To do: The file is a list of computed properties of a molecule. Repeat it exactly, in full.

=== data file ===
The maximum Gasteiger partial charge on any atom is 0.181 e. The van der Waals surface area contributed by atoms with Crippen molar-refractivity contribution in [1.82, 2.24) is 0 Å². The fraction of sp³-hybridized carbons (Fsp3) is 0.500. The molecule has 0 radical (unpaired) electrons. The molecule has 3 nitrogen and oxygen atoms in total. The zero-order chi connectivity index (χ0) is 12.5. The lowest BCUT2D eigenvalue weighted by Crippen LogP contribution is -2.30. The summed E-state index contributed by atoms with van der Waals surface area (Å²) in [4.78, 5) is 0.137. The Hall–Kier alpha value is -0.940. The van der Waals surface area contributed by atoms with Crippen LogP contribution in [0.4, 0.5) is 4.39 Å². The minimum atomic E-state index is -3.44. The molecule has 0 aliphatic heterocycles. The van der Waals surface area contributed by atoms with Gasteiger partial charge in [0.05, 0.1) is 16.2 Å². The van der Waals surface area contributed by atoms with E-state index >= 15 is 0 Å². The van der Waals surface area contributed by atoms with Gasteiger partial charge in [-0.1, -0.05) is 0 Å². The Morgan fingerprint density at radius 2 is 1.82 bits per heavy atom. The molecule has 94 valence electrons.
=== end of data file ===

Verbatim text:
The maximum Gasteiger partial charge on any atom is 0.181 e. The van der Waals surface area contributed by atoms with Crippen molar-refractivity contribution in [1.82, 2.24) is 0 Å². The fraction of sp³-hybridized carbons (Fsp3) is 0.500. The molecule has 0 radical (unpaired) electrons. The molecule has 3 nitrogen and oxygen atoms in total. The zero-order chi connectivity index (χ0) is 12.5. The lowest BCUT2D eigenvalue weighted by Crippen LogP contribution is -2.30. The summed E-state index contributed by atoms with van der Waals surface area (Å²) in [4.78, 5) is 0.137. The Hall–Kier alpha value is -0.940. The van der Waals surface area contributed by atoms with Crippen LogP contribution in [0.4, 0.5) is 4.39 Å². The minimum atomic E-state index is -3.44. The molecule has 0 aliphatic heterocycles. The van der Waals surface area contributed by atoms with Gasteiger partial charge in [0.05, 0.1) is 16.2 Å². The van der Waals surface area contributed by atoms with E-state index >= 15 is 0 Å². The van der Waals surface area contributed by atoms with Gasteiger partial charge in [-0.1, -0.05) is 0 Å². The Morgan fingerprint density at radius 2 is 1.82 bits per heavy atom. The molecule has 94 valence electrons.